The British Medical Association (BMA) has called for the use of FFP3 respirator masks in high-risk settings, to protect primary and secondary healthcare workers from the increasing risk of Covid infection. 


The association is concerned that existing PPE masks are not providing adequate protection. 


This may have relevance too for care and education service providers operating in high-risk environments/situations. Accordingly, we have produced a handy single information document containing the BMA press release, a guide to IIR and FFP masks, and details of the FFP3 models we source and supply for our charity, third sector, Local Authority and private sector customers. 


You can read and download the document here 

If you are looking to increase protection for colleagues operating in high-risk environments - particularly in the light of the continuing onslaught of the virus and its more infectious strains - FFP3 masks are definitely worth considering. 


For further information, including pricing and availability, please get in touch.  

BMA calls for urgent review of PPE guidance as provision still ‘inadequate’ and heath care workers at ‘serious risk’

by BMA media office

Press release from the BMA. 

 Location: England


 Published: Wednesday 13 January 2021


The BMA is calling on Public Health England to urgently review the adequacy of its PPE guidance for healthcare staff amid growing concerns that inadequate PPE is placing many at serious risk of Covid-19.

In a letter to PHE1, the doctors' union highlight the need for wider use of respiratory protective equipment, such as FFP3 respirators, in other high-risk settings across primary and secondary care.

Warning of the “significant and growing concerns about the role of aerosol transmission of COVID-19 in healthcare settings” at a time when the NHS is facing unprecedented pressure, BMA council chair Dr Chaand Nagpaul writes: “Now that we have been assured that supply is no longer an issue, we believe guidance should be updated to take a more precautionary approach to better protect those working on the frontline.”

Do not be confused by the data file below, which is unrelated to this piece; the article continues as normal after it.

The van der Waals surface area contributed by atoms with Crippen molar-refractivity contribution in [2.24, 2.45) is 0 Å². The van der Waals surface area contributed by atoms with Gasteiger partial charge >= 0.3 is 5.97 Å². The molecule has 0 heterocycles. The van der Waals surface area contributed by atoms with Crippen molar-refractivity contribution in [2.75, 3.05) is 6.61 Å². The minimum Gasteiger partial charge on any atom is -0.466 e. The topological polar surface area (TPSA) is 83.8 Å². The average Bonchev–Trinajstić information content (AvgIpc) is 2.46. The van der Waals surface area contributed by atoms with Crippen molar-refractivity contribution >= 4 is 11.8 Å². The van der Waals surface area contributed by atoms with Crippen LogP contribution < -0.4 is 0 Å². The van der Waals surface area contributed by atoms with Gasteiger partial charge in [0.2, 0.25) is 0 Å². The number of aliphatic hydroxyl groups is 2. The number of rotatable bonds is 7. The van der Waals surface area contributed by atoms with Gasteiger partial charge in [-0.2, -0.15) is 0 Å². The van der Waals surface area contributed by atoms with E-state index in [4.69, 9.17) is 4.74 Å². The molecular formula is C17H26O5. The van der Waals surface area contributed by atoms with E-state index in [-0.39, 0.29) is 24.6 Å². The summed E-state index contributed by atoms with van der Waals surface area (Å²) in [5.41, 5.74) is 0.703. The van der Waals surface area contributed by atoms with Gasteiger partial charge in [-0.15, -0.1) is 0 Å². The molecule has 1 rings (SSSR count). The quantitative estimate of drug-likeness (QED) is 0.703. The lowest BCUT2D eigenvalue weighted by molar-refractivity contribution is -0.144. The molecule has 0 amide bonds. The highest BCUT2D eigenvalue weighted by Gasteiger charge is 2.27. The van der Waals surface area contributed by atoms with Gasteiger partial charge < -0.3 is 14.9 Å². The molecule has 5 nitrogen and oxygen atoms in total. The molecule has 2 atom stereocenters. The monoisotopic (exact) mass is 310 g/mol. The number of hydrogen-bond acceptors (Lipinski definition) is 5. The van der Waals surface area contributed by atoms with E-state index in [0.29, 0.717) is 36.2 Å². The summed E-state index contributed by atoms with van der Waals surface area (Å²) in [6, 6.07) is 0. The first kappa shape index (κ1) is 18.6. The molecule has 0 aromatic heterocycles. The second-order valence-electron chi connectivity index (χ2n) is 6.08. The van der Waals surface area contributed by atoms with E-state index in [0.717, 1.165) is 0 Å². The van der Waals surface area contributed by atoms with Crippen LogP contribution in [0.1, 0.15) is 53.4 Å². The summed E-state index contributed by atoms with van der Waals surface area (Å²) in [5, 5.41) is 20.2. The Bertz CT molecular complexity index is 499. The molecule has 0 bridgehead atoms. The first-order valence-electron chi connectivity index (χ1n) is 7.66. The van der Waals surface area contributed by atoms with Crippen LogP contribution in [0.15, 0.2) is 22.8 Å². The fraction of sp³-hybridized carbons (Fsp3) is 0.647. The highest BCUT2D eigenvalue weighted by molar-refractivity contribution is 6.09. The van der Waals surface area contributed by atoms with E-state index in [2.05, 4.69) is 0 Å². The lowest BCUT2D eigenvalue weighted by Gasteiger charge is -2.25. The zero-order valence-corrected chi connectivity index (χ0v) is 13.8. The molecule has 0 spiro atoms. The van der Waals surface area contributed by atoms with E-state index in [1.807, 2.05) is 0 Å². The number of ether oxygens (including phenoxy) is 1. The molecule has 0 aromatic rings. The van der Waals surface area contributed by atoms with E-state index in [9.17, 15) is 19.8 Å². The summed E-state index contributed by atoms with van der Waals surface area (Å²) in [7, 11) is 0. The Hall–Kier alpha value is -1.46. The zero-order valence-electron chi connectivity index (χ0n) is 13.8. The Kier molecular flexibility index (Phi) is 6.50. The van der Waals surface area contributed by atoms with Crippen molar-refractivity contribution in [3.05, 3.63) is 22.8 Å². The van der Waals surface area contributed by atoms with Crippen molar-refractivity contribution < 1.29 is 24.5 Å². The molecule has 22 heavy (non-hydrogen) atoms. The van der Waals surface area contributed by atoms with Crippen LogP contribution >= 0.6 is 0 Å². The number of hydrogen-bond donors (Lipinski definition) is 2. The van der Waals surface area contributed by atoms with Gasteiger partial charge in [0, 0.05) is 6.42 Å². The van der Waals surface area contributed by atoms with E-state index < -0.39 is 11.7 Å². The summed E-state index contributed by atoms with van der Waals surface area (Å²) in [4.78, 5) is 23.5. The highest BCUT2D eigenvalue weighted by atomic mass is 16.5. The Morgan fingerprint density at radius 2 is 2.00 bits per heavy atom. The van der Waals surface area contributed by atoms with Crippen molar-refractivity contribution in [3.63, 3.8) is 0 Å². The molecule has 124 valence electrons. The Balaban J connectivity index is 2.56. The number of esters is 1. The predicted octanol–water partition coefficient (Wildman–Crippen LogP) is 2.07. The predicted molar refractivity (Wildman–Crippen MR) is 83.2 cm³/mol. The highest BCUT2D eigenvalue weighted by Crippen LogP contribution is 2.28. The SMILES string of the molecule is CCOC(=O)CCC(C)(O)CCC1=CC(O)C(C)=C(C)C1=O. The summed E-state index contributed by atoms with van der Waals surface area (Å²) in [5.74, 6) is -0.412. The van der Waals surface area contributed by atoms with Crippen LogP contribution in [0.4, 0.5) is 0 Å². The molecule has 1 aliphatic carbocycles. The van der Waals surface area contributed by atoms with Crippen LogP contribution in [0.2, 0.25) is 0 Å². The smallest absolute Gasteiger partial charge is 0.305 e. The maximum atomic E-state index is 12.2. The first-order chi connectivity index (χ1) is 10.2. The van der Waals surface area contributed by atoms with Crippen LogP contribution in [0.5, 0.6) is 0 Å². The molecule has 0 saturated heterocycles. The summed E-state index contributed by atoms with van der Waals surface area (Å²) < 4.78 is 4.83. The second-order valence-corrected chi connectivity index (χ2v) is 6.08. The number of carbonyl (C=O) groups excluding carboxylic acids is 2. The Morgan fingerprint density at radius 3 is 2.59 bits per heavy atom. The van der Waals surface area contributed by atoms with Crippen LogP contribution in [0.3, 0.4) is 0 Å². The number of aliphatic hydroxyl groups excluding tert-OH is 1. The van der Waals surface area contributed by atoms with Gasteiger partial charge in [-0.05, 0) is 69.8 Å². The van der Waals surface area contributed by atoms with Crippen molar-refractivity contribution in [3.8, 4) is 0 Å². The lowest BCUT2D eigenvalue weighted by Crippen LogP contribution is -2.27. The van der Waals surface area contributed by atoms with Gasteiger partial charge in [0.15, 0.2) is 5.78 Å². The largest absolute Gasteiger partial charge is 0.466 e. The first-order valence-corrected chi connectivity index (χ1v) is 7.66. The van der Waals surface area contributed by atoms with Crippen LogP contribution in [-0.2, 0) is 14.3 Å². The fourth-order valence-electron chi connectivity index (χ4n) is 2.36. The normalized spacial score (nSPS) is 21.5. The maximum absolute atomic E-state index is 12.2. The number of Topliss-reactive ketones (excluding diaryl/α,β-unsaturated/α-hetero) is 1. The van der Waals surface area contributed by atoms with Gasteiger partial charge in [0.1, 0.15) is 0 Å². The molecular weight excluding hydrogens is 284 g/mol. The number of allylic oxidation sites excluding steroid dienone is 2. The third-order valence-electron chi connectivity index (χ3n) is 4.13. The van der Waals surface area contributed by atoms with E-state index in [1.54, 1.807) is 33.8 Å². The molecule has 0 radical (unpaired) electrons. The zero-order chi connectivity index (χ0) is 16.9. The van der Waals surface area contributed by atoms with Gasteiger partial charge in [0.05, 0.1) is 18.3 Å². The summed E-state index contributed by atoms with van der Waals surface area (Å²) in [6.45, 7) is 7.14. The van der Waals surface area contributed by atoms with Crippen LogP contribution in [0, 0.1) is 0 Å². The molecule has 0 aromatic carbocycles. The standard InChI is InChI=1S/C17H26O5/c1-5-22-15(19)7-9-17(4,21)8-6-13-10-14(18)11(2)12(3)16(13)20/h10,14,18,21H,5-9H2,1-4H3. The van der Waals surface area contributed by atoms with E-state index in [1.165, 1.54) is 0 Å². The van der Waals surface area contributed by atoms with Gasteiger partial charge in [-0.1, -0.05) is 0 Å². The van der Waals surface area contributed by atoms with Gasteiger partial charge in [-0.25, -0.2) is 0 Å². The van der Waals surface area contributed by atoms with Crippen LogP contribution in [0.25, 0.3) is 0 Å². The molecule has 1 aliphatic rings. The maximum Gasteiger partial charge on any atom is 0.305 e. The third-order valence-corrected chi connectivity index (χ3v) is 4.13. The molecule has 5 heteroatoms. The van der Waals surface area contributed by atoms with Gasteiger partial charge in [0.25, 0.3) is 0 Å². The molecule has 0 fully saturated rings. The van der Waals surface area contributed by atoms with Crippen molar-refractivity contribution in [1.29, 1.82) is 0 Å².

Dr Nagpaul also warns that ensuring the appropriate level of protection is especially important to minimise the risk for staff who have a higher vulnerability to COVID-19 as he writes: “If healthcare workers fall ill from being infected and are unable to work, it will be devastating for the health service at this time of critical pressures, and it will compound the pressures besieging hospitals and GP practices.”

In addition, the BMA has also written to the Department of Health and Social Care2 urging that PPE provision must be adequate to meet the ‘diverse needs’ of the healthcare workforce.

Highlighting one of the issues raised by BMA members on the unsuitability of current PPE provision, Dr Nagpaul writes: “Female doctors are still struggling to find masks that fit, often failing the ‘fit test’ or being left with sores and ulcers after long shifts when wearing masks that did not fit. We have raised concerns in the past that PPE is designed to fit men, not women - despite the fact that 75% of the NHS workforce are women.”

Warning that the current ‘one-size-fits-all’ is ‘not appropriate’, Dr Nagpaul writes: “Guidance and provision must take account of differing needs of the individual healthcare worker - no matter who you are, you should have proper-fitting PPE, regardless of gender, ethnicity and religion.”

The BMA is asking that both issues be addressed as a matter of urgency.